Gov't

Bellingrath Lakes Road Repair to Continue

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By Dave Freneaux

In the Monday called meeting of the City Council, PEC Engineers reported on its findings concerning road repair problems in Bellingrath Lakes subdivision.  Soil samples taken over the past week indicate the need to do more extensive work, adding lime to the soil in the roadbeds in order to continue the work.  The Council voted to approve the additional expense, expected to be near $177,000, giving the roads a better chance of remaining in good condition for at least 7 to 10 years.  The engineers do not feel this measure will give the roads the 10 to 20 year life most roads of this type have, but alternative solutions such as concrete roads or changing the water levels in the lakes are either too costly or can't be done without further study as to how this might affect the foundations of homes.
 
It is suspected that the level of the water in the lakes throughout the subdivision is causing the premature failure of the roads.  While the Council seemed hesitant to spend tax dollars on less than a permanent solution, the current condition of the roads and the amount of work already done left no other apparent solution.  Discussion by Council members indicated a desire to relieve the current crisis for the residents of Bellingrath Lakes, but emphasized the need to find a long term solution to the problem.

12 Comments

  1. Captain Obvious

    November 23, 2010 at 9:21 am

    The long term solution would be for the city to go after the developer to make him pay for all this and never approve another development by his company in the City of Central.

    Your tax dollars at work Central. Central inherited this problem from EBR Parish DPW by not properly inspecting the work but the ownership falls on the developer. He knew he was cutting corners to maximize his profits. Developer pockets got fat on this development while the pockets of the city have gotten tighter because of it. Thanks to this poor excuse of construction, Central has lost the opportunity to repave other neighborhood roads that so desperately need it.

    Central has lost roughly additional 1180 tons of asphalt at a cost of $150/ton (conservative) with the $177,000 change order. For a 2″ asphalt overlay this would equal roughly 3,900 lf of asphalt overlay. Here are the calculations. Asphalt is usually measured at 115 lbs/sq yd/in thickness. So 1200 tons*2000 lbs=2,360,000 lbs. The formuala is Total Weight(lbs)=Area(sq yd)*Thickness(in)*Weight of Asphalt(lbs/sq yd/in thickness); therefore, 2,360,000 lbs/(2″*115 lbs/sq yd/in)=10,261 sq yd. 10,261 sq yd*9 sq ft/sq yd=92,619 sq. ft. Using 24′ roadwidth this would equal 92,619/24=3,859 lf. This is just asphalt alone.

    I hope the Council members pay attention to this and let this be a lesson learned that no developer should be trusted to do the right thing. I hope Central doing a better job on inspections on all new developments than what was done in the past in our community.

    • dave

      November 23, 2010 at 4:27 pm

      Captain,

      First, I want the right thing done, and if a party is found to have been negligent and legally on the hook, action should be pursued. The only thing I hesitate to do is to judge the developer and the contractors before all of the data is in. One consideration is that EBR inspected and signed off on methods, requirements, etc. If I were a contractor and had met specs I would feel I should be OK. On the other hand, even if the specs were not as good as Central’s, if shortcuts were taken that violated the agreed specs, the parties taking these shortcuts should be held accountable. I would imagine that the Developer as well as the subs who probably performed the work all have insurance behind their work as well.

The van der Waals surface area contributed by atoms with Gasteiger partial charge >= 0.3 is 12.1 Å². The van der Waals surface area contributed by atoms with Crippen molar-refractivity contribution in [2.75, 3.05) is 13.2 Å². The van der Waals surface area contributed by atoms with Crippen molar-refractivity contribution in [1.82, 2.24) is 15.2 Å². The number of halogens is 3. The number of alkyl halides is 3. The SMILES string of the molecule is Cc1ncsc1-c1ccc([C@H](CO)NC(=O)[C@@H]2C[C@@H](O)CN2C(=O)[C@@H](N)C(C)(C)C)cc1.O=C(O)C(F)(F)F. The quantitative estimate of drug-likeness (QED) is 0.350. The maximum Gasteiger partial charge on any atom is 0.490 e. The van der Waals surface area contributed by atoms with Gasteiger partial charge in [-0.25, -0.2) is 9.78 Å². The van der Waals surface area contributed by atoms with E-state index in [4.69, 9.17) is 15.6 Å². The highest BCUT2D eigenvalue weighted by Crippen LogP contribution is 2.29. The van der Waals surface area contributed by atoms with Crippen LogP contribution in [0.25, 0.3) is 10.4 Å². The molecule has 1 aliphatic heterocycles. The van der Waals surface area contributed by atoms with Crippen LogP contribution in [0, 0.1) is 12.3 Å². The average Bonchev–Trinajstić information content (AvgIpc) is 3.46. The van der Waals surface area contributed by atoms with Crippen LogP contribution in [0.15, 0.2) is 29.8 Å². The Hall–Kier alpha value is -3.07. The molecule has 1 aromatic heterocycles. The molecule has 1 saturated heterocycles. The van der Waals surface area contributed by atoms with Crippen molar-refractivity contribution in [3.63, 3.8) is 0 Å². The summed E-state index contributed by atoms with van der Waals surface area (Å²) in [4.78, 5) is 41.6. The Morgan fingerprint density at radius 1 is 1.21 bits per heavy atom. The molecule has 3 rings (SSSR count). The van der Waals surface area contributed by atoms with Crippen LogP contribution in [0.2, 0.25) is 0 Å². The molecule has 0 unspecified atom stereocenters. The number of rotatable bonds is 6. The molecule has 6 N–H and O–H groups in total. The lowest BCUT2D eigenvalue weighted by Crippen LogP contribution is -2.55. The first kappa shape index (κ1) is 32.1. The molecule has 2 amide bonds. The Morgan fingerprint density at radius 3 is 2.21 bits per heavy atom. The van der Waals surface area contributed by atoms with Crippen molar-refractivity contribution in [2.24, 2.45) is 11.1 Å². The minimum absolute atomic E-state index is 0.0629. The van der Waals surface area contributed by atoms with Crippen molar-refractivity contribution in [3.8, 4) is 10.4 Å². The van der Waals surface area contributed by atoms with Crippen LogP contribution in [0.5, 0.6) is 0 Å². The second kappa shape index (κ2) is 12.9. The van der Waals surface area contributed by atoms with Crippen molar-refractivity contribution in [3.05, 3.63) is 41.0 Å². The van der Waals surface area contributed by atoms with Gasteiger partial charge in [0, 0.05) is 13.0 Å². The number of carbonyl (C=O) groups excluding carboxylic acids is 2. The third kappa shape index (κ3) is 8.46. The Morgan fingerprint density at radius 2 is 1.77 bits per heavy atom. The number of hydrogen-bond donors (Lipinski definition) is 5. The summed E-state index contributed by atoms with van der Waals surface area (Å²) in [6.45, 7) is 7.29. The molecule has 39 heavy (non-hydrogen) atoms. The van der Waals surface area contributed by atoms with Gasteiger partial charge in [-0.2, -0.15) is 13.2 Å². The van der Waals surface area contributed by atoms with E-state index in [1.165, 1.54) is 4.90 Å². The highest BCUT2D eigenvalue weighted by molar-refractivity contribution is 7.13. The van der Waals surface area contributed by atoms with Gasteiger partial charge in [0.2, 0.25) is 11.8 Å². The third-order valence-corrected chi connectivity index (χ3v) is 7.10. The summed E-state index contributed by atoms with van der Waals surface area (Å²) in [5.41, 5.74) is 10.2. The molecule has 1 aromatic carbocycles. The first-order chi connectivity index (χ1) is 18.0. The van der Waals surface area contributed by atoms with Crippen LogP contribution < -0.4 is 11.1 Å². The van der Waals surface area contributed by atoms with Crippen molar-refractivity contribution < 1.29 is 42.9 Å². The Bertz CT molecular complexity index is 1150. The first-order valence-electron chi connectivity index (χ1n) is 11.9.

I would suggest we first determine why there is a problem, second determine whose actions ultimately caused the problem, then contemplate action. One of my nagging fears is that it may ultimately be found to be simply lax requirements in place under EBR. I am sure the next year or two will tell. Meantime, I am glad we are giving that subdivision some relief, even if it may not last as long as it should. Gives us all some time to figure this out.

  2. Donn Dufour

    November 23, 2010 at 1:28 pm

    Sounds like that bucket has a hole in, just keep filling the bucket mentality.

  3. Ray

    November 23, 2010 at 3:43 pm

    Can someone explain to me how lowering the levels of the ponds or lakes can adversely effect the foundations of homes but benefit the foundation of the roads?

    • dave

      November 23, 2010 at 4:16 pm

      Ray,

      I am not in any way an expert on this, and am only repeating what I have understood at the Council meetings. The concern seems to be that the earth under the foundations has a certain moisture content due to the lake levels. (I think this is actually only a theory right now.) Changing the moisture content of the soil is supposed to cahnge its density and it is feared that under the weight of a home there will be “settling” of the foundation, resulting in cracks. Also bear in mind that these “lakes” are pretty much no more than retention ponds, and are not but a few feet deep as I understand it. Lowering these may result in changing the name to “Bellingrath Canyons”, with dry holes behind homes.